(Italian: Mantova [ˈmantova] ( listen); Emilian and Latin: Mantua) is a city and comune in Lombardy, Italy, and capital of the province of the same name. In 2016, Mantua
Mantua
became Italian Capital of Culture. In 2017, Mantua will also be European Capital of Gastronomy, included in the Eastern Lombardy
Lombardy
District (together with the cities of Bergamo, Brescia, and Cremona). In 2007, Mantua's centro storico (old town) and Sabbioneta
Sabbioneta
were declared by UNESCO
UNESCO
to be a World Heritage Site. Mantua's historic power and influence under the Gonzaga family
Gonzaga family
has made it one of the main artistic, cultural, and especially musical hubs of Northern Italy and the country as a whole
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Treaty Of Nijmegen
The Treaties of Peace of Nijmegen
Nijmegen
(Traités de Paix de Nimègue; German: Friede von Nimwegen) were a series of treaties signed in the Dutch city of Nijmegen
Nijmegen
between August 1678 and December 1679. The treaties ended various interconnected wars among France, the Dutch Republic, Spain, Brandenburg, Sweden, Denmark, the Prince-Bishopric of Münster, and the Holy Roman Empire. The most significant of the treaties was the first, which established peace between France and the Dutch Republic, and placed the northern border of France in very nearly its modern position.[1]Contents1 Background 2 Treaties signed in Nijmegen 3 Terms 4 Culture 5 References 6 External linksBackground[edit] The Franco-Dutch War
Franco-Dutch War
of 1672–78 was the source of all the other wars that were ended formally at Nijmegen
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Conseil Du Roi
The Conseil du Roi (French pronunciation: ​[kɔ̃sɛj dy ʁwa]; French for "The King's Council"), also known as the Royal Council, is a general term for the administrative and governmental apparatus around the king of France during the Ancien Régime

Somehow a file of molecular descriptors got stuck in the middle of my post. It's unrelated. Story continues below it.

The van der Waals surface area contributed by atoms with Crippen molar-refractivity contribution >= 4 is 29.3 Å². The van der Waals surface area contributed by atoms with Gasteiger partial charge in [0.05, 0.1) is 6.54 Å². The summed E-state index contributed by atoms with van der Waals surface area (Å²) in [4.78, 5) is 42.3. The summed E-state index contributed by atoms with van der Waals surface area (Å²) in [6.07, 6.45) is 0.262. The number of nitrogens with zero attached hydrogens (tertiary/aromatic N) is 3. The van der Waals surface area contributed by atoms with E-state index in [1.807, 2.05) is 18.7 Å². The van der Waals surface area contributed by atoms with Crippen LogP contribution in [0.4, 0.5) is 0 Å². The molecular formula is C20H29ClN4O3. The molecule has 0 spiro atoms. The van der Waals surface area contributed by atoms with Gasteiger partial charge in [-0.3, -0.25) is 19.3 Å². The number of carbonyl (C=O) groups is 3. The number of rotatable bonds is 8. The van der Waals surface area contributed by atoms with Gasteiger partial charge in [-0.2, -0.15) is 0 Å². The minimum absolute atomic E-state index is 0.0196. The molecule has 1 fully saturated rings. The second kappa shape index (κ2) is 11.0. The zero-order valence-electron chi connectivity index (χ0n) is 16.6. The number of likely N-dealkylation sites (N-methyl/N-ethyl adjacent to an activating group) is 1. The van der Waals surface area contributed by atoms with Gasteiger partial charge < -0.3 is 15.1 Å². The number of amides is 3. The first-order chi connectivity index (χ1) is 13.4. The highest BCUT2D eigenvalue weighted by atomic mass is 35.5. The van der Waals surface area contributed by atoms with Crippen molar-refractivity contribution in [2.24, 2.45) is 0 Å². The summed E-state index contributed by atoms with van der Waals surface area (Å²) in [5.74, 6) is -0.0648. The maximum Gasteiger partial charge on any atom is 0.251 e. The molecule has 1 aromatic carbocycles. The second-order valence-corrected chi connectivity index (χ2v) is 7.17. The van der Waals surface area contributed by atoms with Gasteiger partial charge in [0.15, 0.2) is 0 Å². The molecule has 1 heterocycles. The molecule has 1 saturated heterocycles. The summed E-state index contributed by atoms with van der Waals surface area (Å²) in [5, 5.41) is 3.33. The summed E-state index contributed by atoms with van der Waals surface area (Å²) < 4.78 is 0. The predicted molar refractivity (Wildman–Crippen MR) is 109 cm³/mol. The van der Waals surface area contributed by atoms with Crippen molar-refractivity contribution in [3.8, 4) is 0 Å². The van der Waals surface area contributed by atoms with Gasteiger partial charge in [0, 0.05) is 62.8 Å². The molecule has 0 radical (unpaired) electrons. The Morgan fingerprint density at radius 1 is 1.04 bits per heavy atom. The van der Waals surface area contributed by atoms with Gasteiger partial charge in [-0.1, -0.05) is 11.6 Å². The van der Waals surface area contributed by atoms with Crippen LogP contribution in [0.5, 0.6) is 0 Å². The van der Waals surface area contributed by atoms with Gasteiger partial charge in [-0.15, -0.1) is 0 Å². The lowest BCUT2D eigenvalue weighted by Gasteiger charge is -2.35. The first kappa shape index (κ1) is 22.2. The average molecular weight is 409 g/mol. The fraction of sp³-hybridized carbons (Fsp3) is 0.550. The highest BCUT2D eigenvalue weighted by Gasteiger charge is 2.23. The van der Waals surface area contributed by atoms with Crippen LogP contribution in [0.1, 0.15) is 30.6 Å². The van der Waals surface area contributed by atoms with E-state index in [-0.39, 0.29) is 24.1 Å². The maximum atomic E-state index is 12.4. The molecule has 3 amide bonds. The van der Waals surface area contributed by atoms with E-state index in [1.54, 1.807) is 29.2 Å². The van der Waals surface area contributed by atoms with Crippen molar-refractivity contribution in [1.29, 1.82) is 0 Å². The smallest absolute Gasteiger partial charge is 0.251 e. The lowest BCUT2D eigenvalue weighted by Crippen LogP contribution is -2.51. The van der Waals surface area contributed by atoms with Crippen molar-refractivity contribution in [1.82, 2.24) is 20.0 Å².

Ancien Régime
designed to prepare his decisions and give him advice. It should not be confused with the role and title of a "Conseil du Roi", a type of public prosecutor in the French legal system at the same period. One of the established principles of the French monarchy was that the king could not act without the advice of his council. Under Charles V, it was put forward that the king made decisions only after "good and careful deliberation" (French: bonne et mûre délibération), and this principle was maintained by his successors; the closing formula of royal acts "le roi en son conseil" expressed this deliberative aspect
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Fontainebleau
1 French Land Register data, which excludes lakes, ponds, glaciers > 1 km2 (0.386 sq mi or 247 acres) and river estuaries. 2 Population without double counting: residents of multiple communes (e.g., students and military personnel) only counted once. Fontainebleau
Fontainebleau
(/ˈfɒntɪnˌbloʊ/; French pronunciation: ​[fɔ̃tɛnblo])[1] is a commune in the metropolitan area of Paris, France. It is located 55.5 kilometres (34.5 mi) south-southeast of the centre of Paris. Fontainebleau is a sub-prefecture of the Seine-et-Marne
Seine-et-Marne
department, and it is the seat of the arrondissement of Fontainebleau
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Herbert H. Rowen
Herbert Harvey Rowen (22 October 1916 in Brooklyn, New York
Brooklyn, New York
– 31 March 1999 in Newtown, Bucks County, Pennsylvania), was a noted American historian of Early Modern Europe
Early Modern Europe
and "arguably the most important English-speaking historian of the Dutch Republic since John Lothrop Motley."[1]Contents1 Early life and education 2 Academic career 3 Published works 4 SourcesEarly life and education[edit] The son of Joseph M. Rowen, a teacher, and his wife, Sarah Gordon Rowen, Herbert Rowen was educated entirely in New York City, from his first year in grade school through his doctorate. He earned his [B.S.S.] degree in 1936 at City College of New York